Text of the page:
I used to be embarrassed by my tabloid habit. Why did I love reading schlocky sensationalist stories? A part of me absolutely cringes at the rabidity with which people follow some of the top tabloid stories. And think of how eager vast swaths of America is to watch reality shows about people with truly fucked up lives. We’ve entrenched the phrases “train wreck” and “can’t look away” into our language. The part of me that cringes thinks humans must be ghouls to want to read about children raised in dog kennels and young women locked up in dungeons and families that fall apart around their parents myriad indiscretions. Why do we want to misery and misfortune and suffering as entertainment?
The less cringe-inclined part of me has a ready answer: it’s all part of our story.
All the things that humans do to themselves and to each other in the pursuit of their lives, it’s all part of the human experience. Of course, we’re curious about it. There but for the grace of [insert cosmic intermediary of your choice here] go we. We could be the train wreck tomorrow. We could be the victim whose blood stains the sidewalk on the 10 o’clock news. We could be the confused person covering her head with a jacket as she runs from her lawyer’s car to the courthouse. It could be us, and so we want to prepare ourselves for it. We want to look at the train wreck and imagine how we would handle such things.
Some people are inclined to use their vantage point for judgment. Well, that’s what she gets for leaving her toddler alone! Well, that’s what he gets for marrying her. Well, that’s what happens when you live that kind of life.
For me, my interest in these tragedies are all about the question “And what then?” As with any trauma, people have to choose how they deal with the aftermath. That is a thing that never ceases to interest me. And so I find myself reading the Daily Mail, ferreting for details about the young man who was starved and imprisoned in his own home for years, before being put on a bus to California. What becomes of him now? What about the guy in a sham green card marriage who coerced his older, wealthy lover to enter into a sham marriage with his mother to get her a green card? Or the woman in Ohio who learned after her husband’s death that the man she was married to was actually her father, too. Once you get beyond the titillation, you have the opportunity to look right in the face of human experience and wonder, how does a person process this revelation, integrate this knowledge into her psyche, and go on with her life? These are important questions.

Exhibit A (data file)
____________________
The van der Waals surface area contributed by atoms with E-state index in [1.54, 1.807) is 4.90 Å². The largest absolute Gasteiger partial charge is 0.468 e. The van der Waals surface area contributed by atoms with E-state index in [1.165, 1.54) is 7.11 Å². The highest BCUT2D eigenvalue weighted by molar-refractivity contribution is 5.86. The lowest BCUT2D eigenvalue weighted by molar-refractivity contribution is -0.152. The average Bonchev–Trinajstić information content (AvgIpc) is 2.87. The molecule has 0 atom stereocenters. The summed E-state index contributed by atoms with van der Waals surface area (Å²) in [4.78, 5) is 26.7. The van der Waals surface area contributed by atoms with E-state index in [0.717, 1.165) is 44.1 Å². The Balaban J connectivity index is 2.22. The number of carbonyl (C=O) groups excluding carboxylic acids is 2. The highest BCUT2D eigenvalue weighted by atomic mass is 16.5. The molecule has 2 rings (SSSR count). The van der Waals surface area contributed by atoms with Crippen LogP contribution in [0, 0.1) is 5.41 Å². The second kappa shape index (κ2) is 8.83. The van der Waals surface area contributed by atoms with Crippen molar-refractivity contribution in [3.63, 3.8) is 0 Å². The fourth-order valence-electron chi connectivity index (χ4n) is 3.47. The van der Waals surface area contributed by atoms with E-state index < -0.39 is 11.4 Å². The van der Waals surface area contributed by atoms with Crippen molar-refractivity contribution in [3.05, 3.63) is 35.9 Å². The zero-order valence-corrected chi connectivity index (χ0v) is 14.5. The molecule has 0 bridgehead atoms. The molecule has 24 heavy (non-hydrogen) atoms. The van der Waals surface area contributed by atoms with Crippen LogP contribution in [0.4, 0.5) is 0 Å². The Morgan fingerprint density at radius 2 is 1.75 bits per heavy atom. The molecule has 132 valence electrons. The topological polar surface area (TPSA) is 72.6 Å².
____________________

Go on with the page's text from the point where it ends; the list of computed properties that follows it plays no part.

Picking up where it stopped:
Not all traumas are as traumatic as that young man’s life. Not all secrets are as shocking as learning you married your father, but when you explore the fallout from that sort of secret, you’re exploring general ways in which people handle these things. (In this case, Ms. Spruill is choosing to go public, to seek out other siblings lost in the turmoil of her mother’s life.)
As a writer, I think that’s why I go on being obsessed with these stories. Possibly I’m just making excuses for my interest, but when I read these stories I believe I’m fueling my understanding of humanity. These things happen to real people and real people must deal with them. So while I have not yet written a story about a woman who marries her father, nor do I particularly plan to, I have definitely written stories about people who uncover secrets they wish they hadn’t.
I don’t think my urge to read tabloids is any different from a writer of murder mysteries researching ways to dispose of a body. It seems morbid and creepifying, but it serves the story. People do commit murder and hide the bodies. People who write about these things need to peer into that dark place. Those of us who write about more tame aspects of human experience, we still need to inquire into the extremity of life’s shocks and surprises.
So I’ll carry on with my tabloid habit, still a little ashamed but convinced it’s research. How about you?